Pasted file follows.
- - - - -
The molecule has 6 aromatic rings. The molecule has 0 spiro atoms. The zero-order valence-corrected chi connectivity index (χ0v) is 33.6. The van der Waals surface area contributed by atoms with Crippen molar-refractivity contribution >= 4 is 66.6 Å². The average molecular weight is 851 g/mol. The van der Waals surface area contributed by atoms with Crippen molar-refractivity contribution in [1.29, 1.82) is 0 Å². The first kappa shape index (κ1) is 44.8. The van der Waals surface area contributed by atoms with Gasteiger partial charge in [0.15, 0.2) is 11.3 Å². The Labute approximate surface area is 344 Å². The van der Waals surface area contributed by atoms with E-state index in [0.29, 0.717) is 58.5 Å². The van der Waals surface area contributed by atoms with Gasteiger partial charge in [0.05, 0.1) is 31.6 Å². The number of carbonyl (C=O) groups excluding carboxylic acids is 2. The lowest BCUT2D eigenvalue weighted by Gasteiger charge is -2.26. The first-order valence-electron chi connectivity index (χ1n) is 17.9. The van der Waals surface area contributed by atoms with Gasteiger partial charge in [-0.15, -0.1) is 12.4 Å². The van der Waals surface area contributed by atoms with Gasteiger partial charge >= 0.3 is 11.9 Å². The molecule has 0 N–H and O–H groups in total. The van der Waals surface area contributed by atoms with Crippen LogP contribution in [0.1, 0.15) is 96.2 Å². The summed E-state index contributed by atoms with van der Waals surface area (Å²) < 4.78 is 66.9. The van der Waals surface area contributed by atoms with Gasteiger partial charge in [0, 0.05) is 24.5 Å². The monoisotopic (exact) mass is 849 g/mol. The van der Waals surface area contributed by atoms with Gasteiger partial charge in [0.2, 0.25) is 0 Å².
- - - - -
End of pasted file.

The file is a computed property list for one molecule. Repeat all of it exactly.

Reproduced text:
The molecule has 6 aromatic rings. The molecule has 0 spiro atoms. The zero-order valence-corrected chi connectivity index (χ0v) is 33.6. The van der Waals surface area contributed by atoms with Crippen molar-refractivity contribution >= 4 is 66.6 Å². The average molecular weight is 851 g/mol. The van der Waals surface area contributed by atoms with Crippen molar-refractivity contribution in [1.29, 1.82) is 0 Å². The first kappa shape index (κ1) is 44.8. The van der Waals surface area contributed by atoms with Gasteiger partial charge in [0.15, 0.2) is 11.3 Å². The Labute approximate surface area is 344 Å². The van der Waals surface area contributed by atoms with E-state index in [0.29, 0.717) is 58.5 Å². The van der Waals surface area contributed by atoms with Gasteiger partial charge in [0.05, 0.1) is 31.6 Å². The number of carbonyl (C=O) groups excluding carboxylic acids is 2. The lowest BCUT2D eigenvalue weighted by Gasteiger charge is -2.26. The first-order valence-electron chi connectivity index (χ1n) is 17.9. The van der Waals surface area contributed by atoms with Gasteiger partial charge in [-0.15, -0.1) is 12.4 Å². The van der Waals surface area contributed by atoms with Gasteiger partial charge >= 0.3 is 11.9 Å². The molecule has 0 N–H and O–H groups in total. The van der Waals surface area contributed by atoms with Crippen LogP contribution in [0.1, 0.15) is 96.2 Å². The summed E-state index contributed by atoms with van der Waals surface area (Å²) < 4.78 is 66.9. The van der Waals surface area contributed by atoms with Gasteiger partial charge in [0, 0.05) is 24.5 Å². The monoisotopic (exact) mass is 849 g/mol. The van der Waals surface area contributed by atoms with Gasteiger partial charge in [0.2, 0.25) is 0 Å².